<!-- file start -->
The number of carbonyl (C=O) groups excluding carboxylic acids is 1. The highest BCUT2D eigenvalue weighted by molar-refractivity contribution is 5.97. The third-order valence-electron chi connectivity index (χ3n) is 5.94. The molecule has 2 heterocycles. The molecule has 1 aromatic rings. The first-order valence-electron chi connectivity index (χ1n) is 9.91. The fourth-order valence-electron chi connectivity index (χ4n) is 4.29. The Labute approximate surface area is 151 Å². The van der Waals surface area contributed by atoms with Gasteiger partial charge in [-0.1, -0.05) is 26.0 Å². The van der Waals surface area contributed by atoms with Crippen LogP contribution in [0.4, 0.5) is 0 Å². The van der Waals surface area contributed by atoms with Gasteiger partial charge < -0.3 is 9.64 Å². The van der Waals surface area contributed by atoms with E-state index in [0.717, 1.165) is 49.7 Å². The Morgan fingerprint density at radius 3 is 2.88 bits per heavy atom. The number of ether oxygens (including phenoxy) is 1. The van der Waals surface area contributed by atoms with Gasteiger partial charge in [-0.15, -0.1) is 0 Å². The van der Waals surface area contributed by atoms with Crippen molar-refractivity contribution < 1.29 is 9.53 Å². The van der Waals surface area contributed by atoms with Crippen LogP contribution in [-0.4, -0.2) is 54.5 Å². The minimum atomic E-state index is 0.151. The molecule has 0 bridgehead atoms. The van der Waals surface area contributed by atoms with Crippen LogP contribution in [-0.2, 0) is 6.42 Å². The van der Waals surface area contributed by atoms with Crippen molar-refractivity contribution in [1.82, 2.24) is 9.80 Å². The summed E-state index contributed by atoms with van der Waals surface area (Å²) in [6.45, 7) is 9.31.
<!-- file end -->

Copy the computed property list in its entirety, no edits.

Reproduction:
The number of carbonyl (C=O) groups excluding carboxylic acids is 1. The highest BCUT2D eigenvalue weighted by molar-refractivity contribution is 5.97. The third-order valence-electron chi connectivity index (χ3n) is 5.94. The molecule has 2 heterocycles. The molecule has 1 aromatic rings. The first-order valence-electron chi connectivity index (χ1n) is 9.91. The fourth-order valence-electron chi connectivity index (χ4n) is 4.29. The Labute approximate surface area is 151 Å². The van der Waals surface area contributed by atoms with Gasteiger partial charge in [-0.1, -0.05) is 26.0 Å². The van der Waals surface area contributed by atoms with Crippen LogP contribution in [0.4, 0.5) is 0 Å². The van der Waals surface area contributed by atoms with Gasteiger partial charge < -0.3 is 9.64 Å². The van der Waals surface area contributed by atoms with E-state index in [0.717, 1.165) is 49.7 Å². The Morgan fingerprint density at radius 3 is 2.88 bits per heavy atom. The number of ether oxygens (including phenoxy) is 1. The van der Waals surface area contributed by atoms with Gasteiger partial charge in [-0.15, -0.1) is 0 Å². The van der Waals surface area contributed by atoms with Crippen molar-refractivity contribution < 1.29 is 9.53 Å². The van der Waals surface area contributed by atoms with Crippen LogP contribution in [-0.4, -0.2) is 54.5 Å². The minimum atomic E-state index is 0.151. The molecule has 0 bridgehead atoms. The van der Waals surface area contributed by atoms with Crippen LogP contribution in [-0.2, 0) is 6.42 Å². The van der Waals surface area contributed by atoms with Crippen molar-refractivity contribution in [1.82, 2.24) is 9.80 Å². The summed E-state index contributed by atoms with van der Waals surface area (Å²) in [6.45, 7) is 9.31.